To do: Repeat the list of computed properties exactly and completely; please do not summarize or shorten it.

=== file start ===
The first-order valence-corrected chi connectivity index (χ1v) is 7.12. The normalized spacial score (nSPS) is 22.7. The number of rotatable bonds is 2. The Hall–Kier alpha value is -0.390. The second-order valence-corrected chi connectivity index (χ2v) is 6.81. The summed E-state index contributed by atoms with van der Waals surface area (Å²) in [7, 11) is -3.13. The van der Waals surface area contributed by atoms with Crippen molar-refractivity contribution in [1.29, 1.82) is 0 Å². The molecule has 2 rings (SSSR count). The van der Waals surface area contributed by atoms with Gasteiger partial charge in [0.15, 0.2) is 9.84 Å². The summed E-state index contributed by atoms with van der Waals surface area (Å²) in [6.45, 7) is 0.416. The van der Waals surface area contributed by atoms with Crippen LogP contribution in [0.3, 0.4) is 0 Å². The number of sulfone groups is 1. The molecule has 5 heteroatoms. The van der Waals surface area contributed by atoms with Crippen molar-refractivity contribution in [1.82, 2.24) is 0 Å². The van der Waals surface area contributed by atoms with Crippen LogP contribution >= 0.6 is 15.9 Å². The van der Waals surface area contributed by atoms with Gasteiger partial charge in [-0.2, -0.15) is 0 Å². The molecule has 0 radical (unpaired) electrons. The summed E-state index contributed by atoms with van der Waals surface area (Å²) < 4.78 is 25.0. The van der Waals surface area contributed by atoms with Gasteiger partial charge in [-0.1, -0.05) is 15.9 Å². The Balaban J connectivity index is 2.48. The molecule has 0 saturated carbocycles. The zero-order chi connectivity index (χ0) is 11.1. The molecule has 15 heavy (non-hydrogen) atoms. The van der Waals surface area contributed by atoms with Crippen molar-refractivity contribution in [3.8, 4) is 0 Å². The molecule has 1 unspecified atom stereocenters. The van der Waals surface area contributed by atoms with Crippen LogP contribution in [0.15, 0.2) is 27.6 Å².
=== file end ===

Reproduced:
The first-order valence-corrected chi connectivity index (χ1v) is 7.12. The normalized spacial score (nSPS) is 22.7. The number of rotatable bonds is 2. The Hall–Kier alpha value is -0.390. The second-order valence-corrected chi connectivity index (χ2v) is 6.81. The summed E-state index contributed by atoms with van der Waals surface area (Å²) in [7, 11) is -3.13. The van der Waals surface area contributed by atoms with Crippen molar-refractivity contribution in [1.29, 1.82) is 0 Å². The molecule has 2 rings (SSSR count). The van der Waals surface area contributed by atoms with Gasteiger partial charge in [0.15, 0.2) is 9.84 Å². The summed E-state index contributed by atoms with van der Waals surface area (Å²) in [6.45, 7) is 0.416. The van der Waals surface area contributed by atoms with Crippen LogP contribution in [0.3, 0.4) is 0 Å². The number of sulfone groups is 1. The molecule has 5 heteroatoms. The van der Waals surface area contributed by atoms with Crippen molar-refractivity contribution in [1.82, 2.24) is 0 Å². The van der Waals surface area contributed by atoms with Crippen LogP contribution >= 0.6 is 15.9 Å². The van der Waals surface area contributed by atoms with Gasteiger partial charge in [-0.2, -0.15) is 0 Å². The molecule has 0 radical (unpaired) electrons. The summed E-state index contributed by atoms with van der Waals surface area (Å²) < 4.78 is 25.0. The van der Waals surface area contributed by atoms with Gasteiger partial charge in [-0.1, -0.05) is 15.9 Å². The Balaban J connectivity index is 2.48. The molecule has 0 saturated carbocycles. The zero-order chi connectivity index (χ0) is 11.1. The molecule has 15 heavy (non-hydrogen) atoms. The van der Waals surface area contributed by atoms with Crippen molar-refractivity contribution in [3.8, 4) is 0 Å². The molecule has 1 unspecified atom stereocenters. The van der Waals surface area contributed by atoms with Crippen LogP contribution in [0.15, 0.2) is 27.6 Å².